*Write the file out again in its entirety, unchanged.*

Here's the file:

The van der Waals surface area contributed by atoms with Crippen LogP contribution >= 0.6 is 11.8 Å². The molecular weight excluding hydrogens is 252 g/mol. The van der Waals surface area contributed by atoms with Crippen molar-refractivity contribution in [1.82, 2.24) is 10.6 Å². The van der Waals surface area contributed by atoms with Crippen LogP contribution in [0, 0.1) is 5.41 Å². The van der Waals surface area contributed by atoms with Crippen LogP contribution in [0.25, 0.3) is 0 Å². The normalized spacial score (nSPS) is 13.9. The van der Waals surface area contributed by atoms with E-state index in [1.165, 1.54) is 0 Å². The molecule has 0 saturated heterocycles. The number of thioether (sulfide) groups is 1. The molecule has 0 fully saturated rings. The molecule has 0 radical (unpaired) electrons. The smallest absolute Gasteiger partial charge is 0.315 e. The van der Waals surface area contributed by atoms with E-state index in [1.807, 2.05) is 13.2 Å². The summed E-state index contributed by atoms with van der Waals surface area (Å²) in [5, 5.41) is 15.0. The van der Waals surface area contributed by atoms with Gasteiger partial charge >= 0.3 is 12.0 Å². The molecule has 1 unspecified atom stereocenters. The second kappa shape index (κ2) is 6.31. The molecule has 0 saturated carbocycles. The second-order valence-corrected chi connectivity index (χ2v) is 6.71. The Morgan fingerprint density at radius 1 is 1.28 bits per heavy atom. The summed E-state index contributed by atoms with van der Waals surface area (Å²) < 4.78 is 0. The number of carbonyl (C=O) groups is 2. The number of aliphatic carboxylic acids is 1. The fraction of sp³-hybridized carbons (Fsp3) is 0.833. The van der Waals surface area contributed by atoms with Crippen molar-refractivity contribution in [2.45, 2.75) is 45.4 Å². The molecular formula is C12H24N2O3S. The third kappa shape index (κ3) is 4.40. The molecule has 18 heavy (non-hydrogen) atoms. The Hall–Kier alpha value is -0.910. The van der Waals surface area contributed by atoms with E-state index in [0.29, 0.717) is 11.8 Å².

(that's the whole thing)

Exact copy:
The van der Waals surface area contributed by atoms with Crippen LogP contribution >= 0.6 is 11.8 Å². The molecular weight excluding hydrogens is 252 g/mol. The van der Waals surface area contributed by atoms with Crippen molar-refractivity contribution in [1.82, 2.24) is 10.6 Å². The van der Waals surface area contributed by atoms with Crippen LogP contribution in [0, 0.1) is 5.41 Å². The van der Waals surface area contributed by atoms with Crippen LogP contribution in [0.25, 0.3) is 0 Å². The normalized spacial score (nSPS) is 13.9. The van der Waals surface area contributed by atoms with E-state index in [1.165, 1.54) is 0 Å². The molecule has 0 saturated heterocycles. The number of thioether (sulfide) groups is 1. The molecule has 0 fully saturated rings. The molecule has 0 radical (unpaired) electrons. The smallest absolute Gasteiger partial charge is 0.315 e. The van der Waals surface area contributed by atoms with E-state index in [1.807, 2.05) is 13.2 Å². The summed E-state index contributed by atoms with van der Waals surface area (Å²) in [5, 5.41) is 15.0. The van der Waals surface area contributed by atoms with Gasteiger partial charge >= 0.3 is 12.0 Å². The molecule has 1 unspecified atom stereocenters. The second kappa shape index (κ2) is 6.31. The molecule has 0 saturated carbocycles. The second-order valence-corrected chi connectivity index (χ2v) is 6.71. The Morgan fingerprint density at radius 1 is 1.28 bits per heavy atom. The summed E-state index contributed by atoms with van der Waals surface area (Å²) < 4.78 is 0. The number of carbonyl (C=O) groups is 2. The number of aliphatic carboxylic acids is 1. The fraction of sp³-hybridized carbons (Fsp3) is 0.833. The van der Waals surface area contributed by atoms with Crippen molar-refractivity contribution in [2.45, 2.75) is 45.4 Å². The molecular formula is C12H24N2O3S. The third kappa shape index (κ3) is 4.40. The molecule has 18 heavy (non-hydrogen) atoms. The Hall–Kier alpha value is -0.910. The van der Waals surface area contributed by atoms with E-state index in [0.29, 0.717) is 11.8 Å².